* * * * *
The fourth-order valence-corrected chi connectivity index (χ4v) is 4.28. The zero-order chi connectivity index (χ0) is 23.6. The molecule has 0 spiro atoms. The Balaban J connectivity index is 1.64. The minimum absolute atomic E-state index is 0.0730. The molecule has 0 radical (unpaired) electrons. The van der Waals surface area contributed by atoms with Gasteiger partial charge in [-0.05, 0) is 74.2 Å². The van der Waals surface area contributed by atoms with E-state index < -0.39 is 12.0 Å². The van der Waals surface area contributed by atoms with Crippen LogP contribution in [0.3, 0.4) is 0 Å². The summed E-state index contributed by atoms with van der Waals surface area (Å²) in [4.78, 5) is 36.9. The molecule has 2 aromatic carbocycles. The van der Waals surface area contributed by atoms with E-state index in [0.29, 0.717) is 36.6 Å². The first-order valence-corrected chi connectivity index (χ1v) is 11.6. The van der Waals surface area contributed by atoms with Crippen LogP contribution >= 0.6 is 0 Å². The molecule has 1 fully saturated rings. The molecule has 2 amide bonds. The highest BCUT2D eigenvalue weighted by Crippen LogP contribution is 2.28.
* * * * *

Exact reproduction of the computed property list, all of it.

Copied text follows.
The fourth-order valence-corrected chi connectivity index (χ4v) is 4.28. The zero-order chi connectivity index (χ0) is 23.6. The molecule has 0 spiro atoms. The Balaban J connectivity index is 1.64. The minimum absolute atomic E-state index is 0.0730. The molecule has 0 radical (unpaired) electrons. The van der Waals surface area contributed by atoms with Gasteiger partial charge in [-0.05, 0) is 74.2 Å². The van der Waals surface area contributed by atoms with E-state index < -0.39 is 12.0 Å². The van der Waals surface area contributed by atoms with Crippen LogP contribution in [0.3, 0.4) is 0 Å². The summed E-state index contributed by atoms with van der Waals surface area (Å²) in [4.78, 5) is 36.9. The molecule has 2 aromatic carbocycles. The van der Waals surface area contributed by atoms with E-state index in [0.29, 0.717) is 36.6 Å². The first-order valence-corrected chi connectivity index (χ1v) is 11.6. The van der Waals surface area contributed by atoms with Crippen LogP contribution >= 0.6 is 0 Å². The molecule has 1 fully saturated rings. The molecule has 2 amide bonds. The highest BCUT2D eigenvalue weighted by Crippen LogP contribution is 2.28.